Food allergy is an abnormal response to a food, triggered by the body’s immune system. During a food allergy reaction, the immune system identifies a specific food as a foreign substance. The body then produces allergy antibodies (IgE) to attack the food identified as foreign. The response may be mild, or in rare cases it can be associated with the severe and life-threatening reaction called anaphylaxis.
If you are allergic to a particular food, you may experience some or all of the following symptoms:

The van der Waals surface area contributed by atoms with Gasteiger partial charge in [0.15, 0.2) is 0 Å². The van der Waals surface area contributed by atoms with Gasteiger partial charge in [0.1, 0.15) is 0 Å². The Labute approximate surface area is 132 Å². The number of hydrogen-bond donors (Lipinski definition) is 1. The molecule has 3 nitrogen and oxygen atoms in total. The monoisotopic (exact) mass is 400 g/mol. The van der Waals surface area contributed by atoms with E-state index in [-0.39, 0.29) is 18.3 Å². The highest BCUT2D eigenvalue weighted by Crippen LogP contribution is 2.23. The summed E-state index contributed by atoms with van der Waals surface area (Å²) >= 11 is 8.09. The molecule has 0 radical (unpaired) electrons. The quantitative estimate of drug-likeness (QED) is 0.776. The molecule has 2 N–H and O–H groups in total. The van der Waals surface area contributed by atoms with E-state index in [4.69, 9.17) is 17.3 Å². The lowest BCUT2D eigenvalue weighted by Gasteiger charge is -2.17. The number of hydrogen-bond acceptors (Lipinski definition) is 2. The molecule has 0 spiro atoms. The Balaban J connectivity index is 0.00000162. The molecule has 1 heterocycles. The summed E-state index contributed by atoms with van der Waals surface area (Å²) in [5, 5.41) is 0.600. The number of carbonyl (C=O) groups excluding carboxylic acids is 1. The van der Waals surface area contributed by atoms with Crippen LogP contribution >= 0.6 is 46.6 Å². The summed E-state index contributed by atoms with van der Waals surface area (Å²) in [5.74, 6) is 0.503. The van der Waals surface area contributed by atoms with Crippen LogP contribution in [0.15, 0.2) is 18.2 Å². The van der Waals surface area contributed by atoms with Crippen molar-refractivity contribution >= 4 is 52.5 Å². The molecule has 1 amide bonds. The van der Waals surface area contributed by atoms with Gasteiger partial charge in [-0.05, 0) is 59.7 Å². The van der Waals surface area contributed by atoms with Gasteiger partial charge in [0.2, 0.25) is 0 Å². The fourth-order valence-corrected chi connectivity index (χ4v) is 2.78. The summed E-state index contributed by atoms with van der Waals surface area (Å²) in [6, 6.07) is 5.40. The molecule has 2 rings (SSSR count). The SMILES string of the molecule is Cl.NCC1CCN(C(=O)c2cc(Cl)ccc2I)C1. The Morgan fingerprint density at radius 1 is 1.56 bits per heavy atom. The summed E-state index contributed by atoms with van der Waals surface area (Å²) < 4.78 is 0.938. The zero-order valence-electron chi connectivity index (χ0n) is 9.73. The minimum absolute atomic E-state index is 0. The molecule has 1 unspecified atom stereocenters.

- Itching of the mouth, face, and body
- Gastrointestinal symptoms, such as vomiting, diarrhea, or abdominal cramps and pain
- Hives or eczema
- Tightening of the throat and trouble breathing
- Drop in blood pressure
A food allergy can be potentially fatal.
As many as 15 million Americans have a food allergy, including approximately 6 million children.
Board-certified allergists are the only physicians with specialized training in food allergy.